Georgia immigrants seek in-state tuition
August 01, 2013 11:26 PM | 1252 views | 6 6 comments | 14 14 recommendations | email to a friend | print
By Kate Brumback

Associated Press Writer

ATLANTA — A group of young people who were brought to the U.S. illegally as children asked a court Thursday to instruct the Georgia university system’s Board of Regents to grant them in-state tuition.

The almost three dozen young immigrants, who have been granted temporary permission to stay in the U.S. under an Obama administration policy introduced in 2012, filed their request in DeKalb County Superior Court. Being denied in-state tuition causes immigrant students to have to pay the much higher out-of-state rate, which is nearly impossible for some and substantially affects their financial futures, the lawsuit says.

The Georgia university system requires any student seeking in-state status for tuition purposes to provide verification of “lawful presence” in the U.S. The Regents have said that students with temporary permission to stay under the new program — known as Deferred Action for Childhood Arrivals or DACA — do not meet that requirement. But the Regents’ policy does not define “lawful presence,” the lawsuit says.

The Board of Regents does not comment on pending litigation, spokesman John Millsaps said in an email.

The program allows young people brought to the U.S. illegally as children to obtain work permits for two years, which then are eligible for renewal. To qualify, they must show that they came to the U.S. before they turned 16 and were 30 years old or younger when the policy was announced on June 15, 2012. They must also have lived in the U.S. continuously since 2007, and either be in school, have graduated from high school or served in the military. And they can’t have a serious criminal record or pose a threat to public safety or national security.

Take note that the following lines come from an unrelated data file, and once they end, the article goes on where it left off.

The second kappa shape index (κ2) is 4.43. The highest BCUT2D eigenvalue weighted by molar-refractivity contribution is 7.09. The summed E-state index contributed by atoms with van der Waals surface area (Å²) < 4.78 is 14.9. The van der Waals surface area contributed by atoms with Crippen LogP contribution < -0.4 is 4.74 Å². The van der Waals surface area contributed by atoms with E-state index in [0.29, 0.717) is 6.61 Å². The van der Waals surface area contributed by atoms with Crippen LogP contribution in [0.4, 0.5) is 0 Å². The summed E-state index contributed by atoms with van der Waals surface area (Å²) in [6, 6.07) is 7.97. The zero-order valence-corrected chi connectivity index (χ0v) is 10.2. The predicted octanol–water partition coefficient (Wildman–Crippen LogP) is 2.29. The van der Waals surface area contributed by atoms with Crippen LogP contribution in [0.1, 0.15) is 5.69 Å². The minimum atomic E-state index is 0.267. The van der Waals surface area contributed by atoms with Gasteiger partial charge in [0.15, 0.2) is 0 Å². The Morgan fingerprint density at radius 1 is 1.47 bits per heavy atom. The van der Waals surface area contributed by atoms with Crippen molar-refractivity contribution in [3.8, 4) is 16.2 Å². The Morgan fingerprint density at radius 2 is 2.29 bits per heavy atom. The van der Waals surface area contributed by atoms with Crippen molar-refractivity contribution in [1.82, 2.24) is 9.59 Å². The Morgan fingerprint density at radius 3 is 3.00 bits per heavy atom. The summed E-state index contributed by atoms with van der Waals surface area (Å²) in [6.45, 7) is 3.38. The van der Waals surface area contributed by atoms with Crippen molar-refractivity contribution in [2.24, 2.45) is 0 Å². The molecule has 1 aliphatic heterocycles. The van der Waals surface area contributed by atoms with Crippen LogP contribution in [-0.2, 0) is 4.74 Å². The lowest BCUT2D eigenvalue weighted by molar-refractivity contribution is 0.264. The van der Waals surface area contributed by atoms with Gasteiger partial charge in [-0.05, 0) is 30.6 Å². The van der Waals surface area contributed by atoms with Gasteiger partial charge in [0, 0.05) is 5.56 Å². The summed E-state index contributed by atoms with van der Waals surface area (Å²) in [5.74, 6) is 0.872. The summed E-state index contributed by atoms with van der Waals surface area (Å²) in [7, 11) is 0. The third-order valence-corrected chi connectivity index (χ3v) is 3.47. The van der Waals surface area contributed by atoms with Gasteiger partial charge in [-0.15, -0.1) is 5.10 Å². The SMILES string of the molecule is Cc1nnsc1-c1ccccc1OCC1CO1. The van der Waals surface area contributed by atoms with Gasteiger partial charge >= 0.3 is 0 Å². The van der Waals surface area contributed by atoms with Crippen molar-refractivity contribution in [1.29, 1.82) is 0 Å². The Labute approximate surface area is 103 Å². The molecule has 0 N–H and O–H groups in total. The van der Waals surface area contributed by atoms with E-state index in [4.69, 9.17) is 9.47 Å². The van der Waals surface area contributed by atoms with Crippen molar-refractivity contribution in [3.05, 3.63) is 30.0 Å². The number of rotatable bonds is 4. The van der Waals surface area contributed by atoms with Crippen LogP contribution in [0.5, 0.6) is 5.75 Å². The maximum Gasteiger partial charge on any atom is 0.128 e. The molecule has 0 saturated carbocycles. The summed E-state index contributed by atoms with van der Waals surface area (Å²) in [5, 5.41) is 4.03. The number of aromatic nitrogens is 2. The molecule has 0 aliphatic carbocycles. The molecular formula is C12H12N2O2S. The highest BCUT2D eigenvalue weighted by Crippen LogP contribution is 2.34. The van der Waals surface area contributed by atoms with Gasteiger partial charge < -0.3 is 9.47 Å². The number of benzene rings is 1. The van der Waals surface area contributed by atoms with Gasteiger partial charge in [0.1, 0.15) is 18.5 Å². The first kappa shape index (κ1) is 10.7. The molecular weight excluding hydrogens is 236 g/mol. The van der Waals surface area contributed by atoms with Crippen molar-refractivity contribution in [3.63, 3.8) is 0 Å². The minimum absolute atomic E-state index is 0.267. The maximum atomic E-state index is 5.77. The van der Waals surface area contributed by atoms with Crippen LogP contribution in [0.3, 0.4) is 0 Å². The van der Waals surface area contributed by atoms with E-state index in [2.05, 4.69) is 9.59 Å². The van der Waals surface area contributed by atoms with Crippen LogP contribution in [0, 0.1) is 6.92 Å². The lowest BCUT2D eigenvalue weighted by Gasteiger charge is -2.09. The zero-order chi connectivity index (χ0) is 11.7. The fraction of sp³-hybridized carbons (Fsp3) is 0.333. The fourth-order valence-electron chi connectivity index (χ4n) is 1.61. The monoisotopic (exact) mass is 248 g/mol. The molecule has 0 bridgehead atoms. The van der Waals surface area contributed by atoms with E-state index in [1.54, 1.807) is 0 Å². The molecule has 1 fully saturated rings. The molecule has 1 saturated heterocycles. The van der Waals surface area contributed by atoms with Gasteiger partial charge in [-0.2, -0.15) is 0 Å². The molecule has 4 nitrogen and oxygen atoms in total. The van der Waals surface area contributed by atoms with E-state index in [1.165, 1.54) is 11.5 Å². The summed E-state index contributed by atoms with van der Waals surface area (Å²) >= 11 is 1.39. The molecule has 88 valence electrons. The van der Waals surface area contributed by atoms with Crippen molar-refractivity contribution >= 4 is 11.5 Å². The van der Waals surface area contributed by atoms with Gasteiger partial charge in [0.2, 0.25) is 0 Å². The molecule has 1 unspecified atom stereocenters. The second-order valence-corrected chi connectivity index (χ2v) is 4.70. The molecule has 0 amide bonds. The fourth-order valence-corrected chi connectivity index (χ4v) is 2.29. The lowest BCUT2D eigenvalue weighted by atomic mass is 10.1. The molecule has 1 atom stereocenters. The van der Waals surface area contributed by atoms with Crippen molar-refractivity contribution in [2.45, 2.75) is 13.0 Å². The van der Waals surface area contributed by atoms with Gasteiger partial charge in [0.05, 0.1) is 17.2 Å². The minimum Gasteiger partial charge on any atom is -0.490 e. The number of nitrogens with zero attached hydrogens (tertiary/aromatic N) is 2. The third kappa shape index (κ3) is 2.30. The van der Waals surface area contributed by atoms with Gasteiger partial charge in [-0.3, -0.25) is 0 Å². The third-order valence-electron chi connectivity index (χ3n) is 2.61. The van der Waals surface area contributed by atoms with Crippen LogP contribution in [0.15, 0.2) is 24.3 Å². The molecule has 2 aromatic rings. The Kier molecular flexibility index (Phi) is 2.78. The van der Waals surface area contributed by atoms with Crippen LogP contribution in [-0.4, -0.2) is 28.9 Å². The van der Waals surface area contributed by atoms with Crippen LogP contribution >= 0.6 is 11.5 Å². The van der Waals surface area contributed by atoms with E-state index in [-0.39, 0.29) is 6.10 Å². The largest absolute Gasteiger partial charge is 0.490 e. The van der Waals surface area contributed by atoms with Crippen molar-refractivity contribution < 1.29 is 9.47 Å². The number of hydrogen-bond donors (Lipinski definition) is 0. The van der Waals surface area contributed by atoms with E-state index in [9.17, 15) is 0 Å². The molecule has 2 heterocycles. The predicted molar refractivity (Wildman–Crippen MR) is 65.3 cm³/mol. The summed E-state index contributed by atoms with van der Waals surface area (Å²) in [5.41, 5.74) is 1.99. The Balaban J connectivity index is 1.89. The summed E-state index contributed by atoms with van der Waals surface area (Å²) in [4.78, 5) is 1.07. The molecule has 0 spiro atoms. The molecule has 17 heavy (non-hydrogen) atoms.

The Department of Homeland Security considers people who have qualified for the program to be lawfully present, according to a fact sheet on the website of U.S. Citizenship and Immigration Services, a division of DHS.

For that reason, the lawsuit argues, program participants who otherwise meet residency requirements should be eligible for in-state tuition.

“Securing in-state tuition for these DACA Recipients, who are lawfully present in the United States and entitled to this benefit, is our goal and we are honored to be by their side seeking to achieve it,” said lawyer Charles Kuck who is representing the young people.

Policies on allowing students in the country illegally and those accepted into the deferred action program to pay in-state tuition vary from state to state.

Georgia has long prohibited students who are living in the country illegally from paying in-state tuition.

Those in the country illegally also are effectively barred from the most competitive state schools by an October 2010 Regents policy that prohibits any school that has rejected academically qualified applicants in the previous two years from those here illegally.

Comments